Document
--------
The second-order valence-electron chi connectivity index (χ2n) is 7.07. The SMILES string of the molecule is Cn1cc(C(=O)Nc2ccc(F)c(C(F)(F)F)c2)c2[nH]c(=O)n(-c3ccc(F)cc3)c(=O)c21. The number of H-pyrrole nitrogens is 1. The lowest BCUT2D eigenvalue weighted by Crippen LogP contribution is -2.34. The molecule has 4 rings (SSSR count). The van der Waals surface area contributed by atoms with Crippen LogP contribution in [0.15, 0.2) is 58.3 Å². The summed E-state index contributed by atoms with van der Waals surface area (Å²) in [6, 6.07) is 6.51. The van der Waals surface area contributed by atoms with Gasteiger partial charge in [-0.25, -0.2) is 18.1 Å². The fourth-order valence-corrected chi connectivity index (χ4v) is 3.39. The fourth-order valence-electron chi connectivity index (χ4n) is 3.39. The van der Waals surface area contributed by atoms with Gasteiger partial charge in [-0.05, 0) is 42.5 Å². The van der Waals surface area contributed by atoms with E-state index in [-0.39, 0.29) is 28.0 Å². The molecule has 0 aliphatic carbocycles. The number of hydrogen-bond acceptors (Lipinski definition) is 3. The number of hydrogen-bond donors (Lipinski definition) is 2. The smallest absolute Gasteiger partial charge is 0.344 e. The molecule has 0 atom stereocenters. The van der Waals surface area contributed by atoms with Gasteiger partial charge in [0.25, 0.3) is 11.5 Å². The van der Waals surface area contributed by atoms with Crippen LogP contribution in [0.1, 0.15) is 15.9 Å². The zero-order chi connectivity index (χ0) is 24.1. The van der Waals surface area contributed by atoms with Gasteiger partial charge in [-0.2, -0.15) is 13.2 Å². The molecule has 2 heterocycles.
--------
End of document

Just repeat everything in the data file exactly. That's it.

The second-order valence-electron chi connectivity index (χ2n) is 7.07. The SMILES string of the molecule is Cn1cc(C(=O)Nc2ccc(F)c(C(F)(F)F)c2)c2[nH]c(=O)n(-c3ccc(F)cc3)c(=O)c21. The number of H-pyrrole nitrogens is 1. The lowest BCUT2D eigenvalue weighted by Crippen LogP contribution is -2.34. The molecule has 4 rings (SSSR count). The van der Waals surface area contributed by atoms with Crippen LogP contribution in [0.15, 0.2) is 58.3 Å². The summed E-state index contributed by atoms with van der Waals surface area (Å²) in [6, 6.07) is 6.51. The van der Waals surface area contributed by atoms with Gasteiger partial charge in [-0.25, -0.2) is 18.1 Å². The fourth-order valence-corrected chi connectivity index (χ4v) is 3.39. The fourth-order valence-electron chi connectivity index (χ4n) is 3.39. The van der Waals surface area contributed by atoms with Gasteiger partial charge in [-0.05, 0) is 42.5 Å². The van der Waals surface area contributed by atoms with E-state index in [-0.39, 0.29) is 28.0 Å². The molecule has 0 aliphatic carbocycles. The number of hydrogen-bond acceptors (Lipinski definition) is 3. The number of hydrogen-bond donors (Lipinski definition) is 2. The smallest absolute Gasteiger partial charge is 0.344 e. The molecule has 0 atom stereocenters. The van der Waals surface area contributed by atoms with Gasteiger partial charge in [0.25, 0.3) is 11.5 Å². The van der Waals surface area contributed by atoms with Crippen LogP contribution in [0.1, 0.15) is 15.9 Å². The zero-order chi connectivity index (χ0) is 24.1. The van der Waals surface area contributed by atoms with Gasteiger partial charge in [-0.2, -0.15) is 13.2 Å². The molecule has 2 heterocycles.